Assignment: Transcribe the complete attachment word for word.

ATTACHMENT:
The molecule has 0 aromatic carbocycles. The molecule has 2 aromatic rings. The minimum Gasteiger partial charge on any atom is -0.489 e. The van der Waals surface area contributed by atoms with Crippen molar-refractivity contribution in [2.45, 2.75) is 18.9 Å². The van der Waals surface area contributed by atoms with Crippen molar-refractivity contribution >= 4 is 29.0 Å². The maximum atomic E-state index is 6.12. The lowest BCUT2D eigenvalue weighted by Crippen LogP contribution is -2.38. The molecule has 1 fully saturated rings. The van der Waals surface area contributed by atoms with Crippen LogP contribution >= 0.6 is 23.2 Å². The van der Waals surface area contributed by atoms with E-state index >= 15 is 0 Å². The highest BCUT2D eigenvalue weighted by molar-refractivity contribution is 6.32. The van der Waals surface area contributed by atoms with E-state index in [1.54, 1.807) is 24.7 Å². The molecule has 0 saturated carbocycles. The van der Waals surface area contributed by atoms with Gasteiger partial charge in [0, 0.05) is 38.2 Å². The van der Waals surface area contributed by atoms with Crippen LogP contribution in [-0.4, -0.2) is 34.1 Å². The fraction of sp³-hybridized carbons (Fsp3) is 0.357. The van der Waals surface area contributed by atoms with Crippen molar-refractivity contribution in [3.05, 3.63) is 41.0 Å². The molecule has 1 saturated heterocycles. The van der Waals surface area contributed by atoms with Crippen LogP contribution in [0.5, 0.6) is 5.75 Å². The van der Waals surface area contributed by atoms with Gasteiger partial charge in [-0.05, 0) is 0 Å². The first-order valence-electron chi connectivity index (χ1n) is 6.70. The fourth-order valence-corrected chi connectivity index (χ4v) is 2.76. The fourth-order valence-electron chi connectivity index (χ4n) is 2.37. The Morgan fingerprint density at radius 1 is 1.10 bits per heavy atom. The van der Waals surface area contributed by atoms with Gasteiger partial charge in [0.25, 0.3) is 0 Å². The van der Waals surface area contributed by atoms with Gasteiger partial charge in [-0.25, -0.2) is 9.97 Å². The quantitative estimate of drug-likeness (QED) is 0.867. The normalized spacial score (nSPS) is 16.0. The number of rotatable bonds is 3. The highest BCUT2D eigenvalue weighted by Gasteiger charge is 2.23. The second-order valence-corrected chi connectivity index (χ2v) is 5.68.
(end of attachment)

The molecule has 0 aromatic carbocycles. The molecule has 2 aromatic rings. The minimum Gasteiger partial charge on any atom is -0.489 e. The van der Waals surface area contributed by atoms with Crippen molar-refractivity contribution in [2.45, 2.75) is 18.9 Å². The van der Waals surface area contributed by atoms with Crippen molar-refractivity contribution >= 4 is 29.0 Å². The maximum atomic E-state index is 6.12. The lowest BCUT2D eigenvalue weighted by Crippen LogP contribution is -2.38. The molecule has 1 fully saturated rings. The van der Waals surface area contributed by atoms with Crippen LogP contribution >= 0.6 is 23.2 Å². The van der Waals surface area contributed by atoms with E-state index >= 15 is 0 Å². The highest BCUT2D eigenvalue weighted by molar-refractivity contribution is 6.32. The van der Waals surface area contributed by atoms with E-state index in [1.54, 1.807) is 24.7 Å². The molecule has 0 saturated carbocycles. The van der Waals surface area contributed by atoms with Gasteiger partial charge in [0, 0.05) is 38.2 Å². The van der Waals surface area contributed by atoms with Crippen LogP contribution in [-0.4, -0.2) is 34.1 Å². The fraction of sp³-hybridized carbons (Fsp3) is 0.357. The van der Waals surface area contributed by atoms with Crippen molar-refractivity contribution in [3.05, 3.63) is 41.0 Å². The molecule has 1 saturated heterocycles. The van der Waals surface area contributed by atoms with Crippen LogP contribution in [0.5, 0.6) is 5.75 Å². The van der Waals surface area contributed by atoms with Gasteiger partial charge in [-0.05, 0) is 0 Å². The first-order valence-electron chi connectivity index (χ1n) is 6.70. The fourth-order valence-corrected chi connectivity index (χ4v) is 2.76. The fourth-order valence-electron chi connectivity index (χ4n) is 2.37. The Morgan fingerprint density at radius 1 is 1.10 bits per heavy atom. The van der Waals surface area contributed by atoms with Gasteiger partial charge in [0.25, 0.3) is 0 Å². The van der Waals surface area contributed by atoms with Gasteiger partial charge in [-0.25, -0.2) is 9.97 Å². The quantitative estimate of drug-likeness (QED) is 0.867. The normalized spacial score (nSPS) is 16.0. The number of rotatable bonds is 3. The highest BCUT2D eigenvalue weighted by Gasteiger charge is 2.23. The second-order valence-corrected chi connectivity index (χ2v) is 5.68.